Kansas LLC Taxes
By default, Kansas LLCs are taxed as pass-through entities, meaning the LLC does not pay federal taxes directly. Pass-through entities have revenue from the business passed to the members, who then pay the state personal income tax rate of 3.5%, 6.25%, or 6.45% on the earnings, depending on the amount of earnings. Members of an LLC are taxed at the 15.3% federal self-employment tax rate (12.4% for social security and 2.9% for Medicare). You may elect for your Kansas LLC to be taxed as a corporation, but you’ll still need to pay sales tax and any applicable local taxes. We break down the taxes you’ll pay operating a Kansas LLC.
In this article, we’ll cover:
How Are Kansas LLCs Taxed?
If your LLC is a single-member LLC (SMLLC), you’ll file taxes as a sole proprietorship, while multi-member LLCs are taxed as partnerships by default. Here are the federal tax forms that LLCs need to file:
- Single-member LLC—Form 1040 (usually Schedule C, but some SMLLCsfile C-EZ, E, or F)
- Multi-member LLC—Form 1065
Kansas LLCs taxed as S-corp
Depending on the needs of your LLC and how you’d like to file taxes, you can elect S-corp status by filing Form 2553 with the IRS. With S-corp tax status, your Kansas LLC will still be taxed as a pass-through entity. However, you’ll be able to make distributions to your members without paying the 15.3% self-employment tax LLCs are subject to. You also don’t pay corporate income tax as an LLC with S-corp tax status.
You will need to meet the IRS requirements for S-corps before qualifying, though. To submit your taxes as an S-corp, you’ll need to file Form 1120-S with the IRS. While S-corp status may seem like a quick way of avoiding paying the self-employment tax, it is more difficult than filing with the default status. If you’re unsure on whether an S-corp tax election would benefit your LLC, consult a CPA.
LLCs taxed as C-corp
You may also elect to have your Kansas LLC taxed as a C-corp—the default tax status for corporations.
Like with S-corp status, C-corp status may benefit your business, though it is a less common choice for LLCs. As a C-corp, your LLC can select more tax deductions that can bring in more investors to your LLC.
To file your taxes with the IRS as a C-corp, you’ll submit Form 1120. Kansas LLCs with C-corp election still must pay the 21% federal corporate income tax and pay 4% if your LLC makes less than $50,000 or 7.05% if your profits exceed $50,000. Again, you should consult a CPA before changing your LLC’s tax status to see if it would benefit your business or harm it.
Kansas State Income Tax
In Kansas, there is a bracketed state personal income tax that LLCs with pass-through taxation status must pay when members file their personal taxes. The breakdown is:
Kansas Personal Income Tax Rate
|Less than $15,000
If you elect to have your Kansas LLC taxed as a C-corp, you will need to pay the Kansas corporate income tax, which is based on taxable income. Here’s how it breaks down:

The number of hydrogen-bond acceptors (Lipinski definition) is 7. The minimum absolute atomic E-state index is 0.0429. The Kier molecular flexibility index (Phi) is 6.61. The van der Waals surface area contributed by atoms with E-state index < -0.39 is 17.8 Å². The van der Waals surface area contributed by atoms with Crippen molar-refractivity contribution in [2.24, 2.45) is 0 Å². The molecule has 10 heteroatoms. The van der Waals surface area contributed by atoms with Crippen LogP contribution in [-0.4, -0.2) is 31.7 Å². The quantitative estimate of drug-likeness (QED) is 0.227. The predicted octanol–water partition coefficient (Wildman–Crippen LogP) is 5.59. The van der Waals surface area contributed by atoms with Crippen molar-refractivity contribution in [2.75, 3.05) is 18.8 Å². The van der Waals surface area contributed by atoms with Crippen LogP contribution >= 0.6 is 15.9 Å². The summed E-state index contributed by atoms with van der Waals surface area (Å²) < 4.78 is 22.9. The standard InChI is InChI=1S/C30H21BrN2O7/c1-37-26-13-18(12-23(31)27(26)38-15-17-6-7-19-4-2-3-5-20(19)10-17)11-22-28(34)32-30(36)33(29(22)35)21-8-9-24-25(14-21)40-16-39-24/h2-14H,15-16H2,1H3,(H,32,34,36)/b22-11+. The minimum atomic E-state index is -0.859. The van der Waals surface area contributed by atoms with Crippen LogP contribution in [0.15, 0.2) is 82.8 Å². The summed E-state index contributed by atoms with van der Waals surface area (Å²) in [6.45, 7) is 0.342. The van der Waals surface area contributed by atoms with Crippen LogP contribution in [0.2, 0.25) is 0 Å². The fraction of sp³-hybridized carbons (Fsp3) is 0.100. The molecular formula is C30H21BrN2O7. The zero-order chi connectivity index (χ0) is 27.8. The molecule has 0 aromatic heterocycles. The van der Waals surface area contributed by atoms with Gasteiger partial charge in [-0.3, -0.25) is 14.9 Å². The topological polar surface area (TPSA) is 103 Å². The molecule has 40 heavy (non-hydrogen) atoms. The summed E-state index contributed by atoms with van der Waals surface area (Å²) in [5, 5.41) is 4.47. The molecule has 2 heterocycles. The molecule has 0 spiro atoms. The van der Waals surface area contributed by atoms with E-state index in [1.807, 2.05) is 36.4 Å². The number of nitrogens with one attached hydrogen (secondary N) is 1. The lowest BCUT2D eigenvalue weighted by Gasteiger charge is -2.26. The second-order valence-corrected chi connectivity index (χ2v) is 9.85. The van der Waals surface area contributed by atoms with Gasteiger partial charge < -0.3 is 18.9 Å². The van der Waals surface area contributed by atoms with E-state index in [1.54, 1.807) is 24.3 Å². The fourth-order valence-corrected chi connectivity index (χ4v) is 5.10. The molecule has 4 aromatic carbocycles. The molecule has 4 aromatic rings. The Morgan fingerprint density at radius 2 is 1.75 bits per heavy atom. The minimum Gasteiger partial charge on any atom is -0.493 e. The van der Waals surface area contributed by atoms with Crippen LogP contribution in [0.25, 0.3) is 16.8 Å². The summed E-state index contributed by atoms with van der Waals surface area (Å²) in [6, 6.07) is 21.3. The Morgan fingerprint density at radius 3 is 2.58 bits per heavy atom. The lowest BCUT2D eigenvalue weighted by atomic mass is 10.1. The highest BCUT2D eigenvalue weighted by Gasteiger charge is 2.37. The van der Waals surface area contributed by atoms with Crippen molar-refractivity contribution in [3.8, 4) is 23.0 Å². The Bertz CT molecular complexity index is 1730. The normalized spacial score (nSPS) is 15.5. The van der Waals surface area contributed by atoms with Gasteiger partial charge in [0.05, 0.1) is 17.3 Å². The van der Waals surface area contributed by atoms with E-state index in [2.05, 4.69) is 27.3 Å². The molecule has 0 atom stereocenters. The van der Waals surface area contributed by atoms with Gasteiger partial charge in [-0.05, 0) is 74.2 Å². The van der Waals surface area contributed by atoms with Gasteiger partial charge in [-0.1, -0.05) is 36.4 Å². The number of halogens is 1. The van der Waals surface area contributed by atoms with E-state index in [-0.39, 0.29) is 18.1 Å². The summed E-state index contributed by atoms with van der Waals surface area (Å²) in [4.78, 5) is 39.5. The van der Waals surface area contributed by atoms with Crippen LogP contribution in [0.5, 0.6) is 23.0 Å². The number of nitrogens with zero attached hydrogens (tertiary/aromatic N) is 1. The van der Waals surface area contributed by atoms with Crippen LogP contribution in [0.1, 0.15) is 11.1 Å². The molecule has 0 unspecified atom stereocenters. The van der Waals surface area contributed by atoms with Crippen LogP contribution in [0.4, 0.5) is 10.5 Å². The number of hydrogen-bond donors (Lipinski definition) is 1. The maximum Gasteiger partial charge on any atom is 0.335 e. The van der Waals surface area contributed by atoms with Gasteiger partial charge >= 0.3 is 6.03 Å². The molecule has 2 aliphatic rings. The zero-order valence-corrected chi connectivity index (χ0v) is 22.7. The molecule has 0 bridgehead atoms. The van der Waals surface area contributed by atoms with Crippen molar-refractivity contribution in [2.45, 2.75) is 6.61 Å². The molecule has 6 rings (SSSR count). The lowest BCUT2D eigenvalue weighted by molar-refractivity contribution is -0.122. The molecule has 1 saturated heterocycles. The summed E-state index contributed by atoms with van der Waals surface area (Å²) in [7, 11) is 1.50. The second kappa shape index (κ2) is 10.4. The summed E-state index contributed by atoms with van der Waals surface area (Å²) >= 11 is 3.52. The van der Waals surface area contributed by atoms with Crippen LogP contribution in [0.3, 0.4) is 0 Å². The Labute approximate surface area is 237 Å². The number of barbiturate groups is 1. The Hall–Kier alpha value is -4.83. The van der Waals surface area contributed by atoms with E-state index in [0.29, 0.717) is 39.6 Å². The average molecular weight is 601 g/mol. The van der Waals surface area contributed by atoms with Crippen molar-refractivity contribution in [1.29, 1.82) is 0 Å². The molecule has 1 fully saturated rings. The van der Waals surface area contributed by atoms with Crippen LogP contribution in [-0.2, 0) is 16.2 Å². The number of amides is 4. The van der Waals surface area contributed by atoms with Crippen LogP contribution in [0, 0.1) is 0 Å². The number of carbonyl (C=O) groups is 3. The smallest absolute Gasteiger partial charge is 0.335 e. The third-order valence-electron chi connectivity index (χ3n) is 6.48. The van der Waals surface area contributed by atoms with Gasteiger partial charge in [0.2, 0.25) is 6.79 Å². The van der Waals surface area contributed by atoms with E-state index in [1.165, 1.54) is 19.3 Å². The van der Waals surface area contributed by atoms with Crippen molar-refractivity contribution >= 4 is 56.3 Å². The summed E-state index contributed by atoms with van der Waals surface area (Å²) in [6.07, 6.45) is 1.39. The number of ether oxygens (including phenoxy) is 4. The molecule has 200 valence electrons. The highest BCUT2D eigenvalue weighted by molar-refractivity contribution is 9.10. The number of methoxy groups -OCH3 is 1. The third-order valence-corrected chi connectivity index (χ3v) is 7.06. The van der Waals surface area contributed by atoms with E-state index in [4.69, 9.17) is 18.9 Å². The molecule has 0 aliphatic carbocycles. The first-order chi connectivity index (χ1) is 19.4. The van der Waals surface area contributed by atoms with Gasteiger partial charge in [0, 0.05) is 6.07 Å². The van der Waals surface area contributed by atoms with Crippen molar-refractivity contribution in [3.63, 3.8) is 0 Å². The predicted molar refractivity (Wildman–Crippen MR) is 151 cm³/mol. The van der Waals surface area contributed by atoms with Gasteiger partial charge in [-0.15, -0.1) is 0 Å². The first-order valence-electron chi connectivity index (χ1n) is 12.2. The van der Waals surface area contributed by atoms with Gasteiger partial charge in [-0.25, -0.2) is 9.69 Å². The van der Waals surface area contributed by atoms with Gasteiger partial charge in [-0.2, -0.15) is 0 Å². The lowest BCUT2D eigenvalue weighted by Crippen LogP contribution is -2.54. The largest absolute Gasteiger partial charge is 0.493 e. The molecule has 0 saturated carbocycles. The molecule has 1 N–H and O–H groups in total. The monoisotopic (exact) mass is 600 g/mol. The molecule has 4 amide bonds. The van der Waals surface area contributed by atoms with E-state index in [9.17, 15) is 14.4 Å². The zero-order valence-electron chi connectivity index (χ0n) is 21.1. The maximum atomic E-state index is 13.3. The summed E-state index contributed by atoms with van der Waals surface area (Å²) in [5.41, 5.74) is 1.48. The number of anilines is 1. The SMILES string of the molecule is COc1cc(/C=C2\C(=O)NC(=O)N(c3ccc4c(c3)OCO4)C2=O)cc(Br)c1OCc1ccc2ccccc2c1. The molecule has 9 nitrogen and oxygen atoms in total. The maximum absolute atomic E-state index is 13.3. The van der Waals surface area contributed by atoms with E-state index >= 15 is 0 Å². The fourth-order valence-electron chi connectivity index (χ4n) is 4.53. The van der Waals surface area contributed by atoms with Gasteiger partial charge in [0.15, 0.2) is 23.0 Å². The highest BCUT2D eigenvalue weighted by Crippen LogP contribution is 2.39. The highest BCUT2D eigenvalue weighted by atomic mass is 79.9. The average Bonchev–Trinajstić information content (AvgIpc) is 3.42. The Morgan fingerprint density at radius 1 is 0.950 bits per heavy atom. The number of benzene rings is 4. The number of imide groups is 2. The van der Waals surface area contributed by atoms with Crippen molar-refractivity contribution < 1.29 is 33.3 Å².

Kansas Personal Income Tax Rate
|Less than $50,000
|More than $50,000
Learn more about the Kansas Department of Revenue Tax breakdown for businesses.
In Kansas, the state sales tax rate is 6.50%. It bears noting, you will need to factor in an additional local sales tax rate on top of the state one. Effective as of January 1, 2023, the local sales tax in Kansas ranges from 1% to 3%, creating a combined sales tax rate that varies. To see updated rates, check Kansas’s State and Local Sales/Use Tax Rate for 2023. If your LLC deals with food or food ingredients in anyway, you’ll also need to factor in Kansas’s 4% food tax.
Local Kansas Taxes
In Kansas, all residents and businessesthat own taxable property are subject to a local tax on “intangibles,” such as savings accounts, stocks, bonds, accounts receivable, and mortgages. These rates vary depending on the city or county—in 2022, combined county and city intangible tax rates were as much as 3%. Get in contact with your local municipality, city, or county clerk to determine your local Kansas tax rate. For example, in Troy, there is no franchise tax, but you still need to pay a sales and use tax.
Other Taxes in Kansas
All employers in Kansas are required by law to get workers’ compensation insurance for their employees. You don’t have to insure yourself if you own at least 10% of your LLC.
- Unemployment Insurance (UI) Tax—As of 2022, the tax rate for unemployment insurance in Kansas ranges from 0.2% to 5.4% for positive-rated employers and from 5.6% to 7.6% for negative-rated employers.
- Workers’ Compensation—Kansas employers are required to purchase workers’ comp insurance for their employees. Workers’ compensation rates cost on average around $0.99 per $100 in payroll.
To learn more about Kansas employer taxes, visit the Kansas Department of Labor (DOL) website.
The Kansas Department of Revenue also collects taxes on certain industries. Here’s a list of industry-specific taxes in Kansas:
- Drug Tax Stamps
- Tire excise
- Retailers’ Compensating Use
- Motor Fuel Tax
- Mineral Tax
- Liquor Drink Tax
- Franchise Tax
- Dry Cleaning Environmental Surcharge/Solvent Fee
- Cigarette/Tobacco Products
- Consumers’ Compensating Use
Do foreign LLCs in Kansas need to pay Kansas taxes?
Yes. All Kansas foreign LLCs are still obligated to pay taxes in every municipality where they do business. Foreign LLCs are all LLCs that were originally formed in another state that have registered to do business in Kansas.You’ll need to check the local county clerk to see what taxes your foreign LLC will need to pay.